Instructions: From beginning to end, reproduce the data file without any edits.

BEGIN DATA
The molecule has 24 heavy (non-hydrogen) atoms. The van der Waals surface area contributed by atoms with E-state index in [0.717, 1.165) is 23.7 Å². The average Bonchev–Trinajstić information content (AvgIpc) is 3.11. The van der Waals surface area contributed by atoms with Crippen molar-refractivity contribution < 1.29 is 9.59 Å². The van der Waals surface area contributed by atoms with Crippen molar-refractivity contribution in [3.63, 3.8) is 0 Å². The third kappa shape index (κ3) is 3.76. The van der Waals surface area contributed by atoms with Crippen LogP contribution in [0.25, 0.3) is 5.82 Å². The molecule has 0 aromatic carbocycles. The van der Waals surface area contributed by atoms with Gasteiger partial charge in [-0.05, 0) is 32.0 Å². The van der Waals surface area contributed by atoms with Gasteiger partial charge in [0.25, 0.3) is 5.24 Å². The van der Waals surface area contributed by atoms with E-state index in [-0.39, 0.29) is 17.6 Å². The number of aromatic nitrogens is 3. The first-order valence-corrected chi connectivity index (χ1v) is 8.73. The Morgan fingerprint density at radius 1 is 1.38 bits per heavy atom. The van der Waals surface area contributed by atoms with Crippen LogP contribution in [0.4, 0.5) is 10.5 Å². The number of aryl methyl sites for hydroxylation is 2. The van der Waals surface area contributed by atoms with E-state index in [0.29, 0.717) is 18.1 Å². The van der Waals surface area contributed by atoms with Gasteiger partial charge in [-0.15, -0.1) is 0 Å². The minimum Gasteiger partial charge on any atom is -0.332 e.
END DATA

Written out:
The molecule has 24 heavy (non-hydrogen) atoms. The van der Waals surface area contributed by atoms with E-state index in [0.717, 1.165) is 23.7 Å². The average Bonchev–Trinajstić information content (AvgIpc) is 3.11. The van der Waals surface area contributed by atoms with Crippen molar-refractivity contribution < 1.29 is 9.59 Å². The van der Waals surface area contributed by atoms with Crippen molar-refractivity contribution in [3.63, 3.8) is 0 Å². The third kappa shape index (κ3) is 3.76. The van der Waals surface area contributed by atoms with Crippen LogP contribution in [0.25, 0.3) is 5.82 Å². The molecule has 0 aromatic carbocycles. The van der Waals surface area contributed by atoms with Gasteiger partial charge in [-0.05, 0) is 32.0 Å². The van der Waals surface area contributed by atoms with Gasteiger partial charge in [0.25, 0.3) is 5.24 Å². The van der Waals surface area contributed by atoms with E-state index in [-0.39, 0.29) is 17.6 Å². The number of aromatic nitrogens is 3. The first-order valence-corrected chi connectivity index (χ1v) is 8.73. The Morgan fingerprint density at radius 1 is 1.38 bits per heavy atom. The van der Waals surface area contributed by atoms with Crippen LogP contribution in [0.4, 0.5) is 10.5 Å². The number of aryl methyl sites for hydroxylation is 2. The van der Waals surface area contributed by atoms with E-state index in [0.29, 0.717) is 18.1 Å². The van der Waals surface area contributed by atoms with Gasteiger partial charge in [-0.15, -0.1) is 0 Å². The minimum Gasteiger partial charge on any atom is -0.332 e.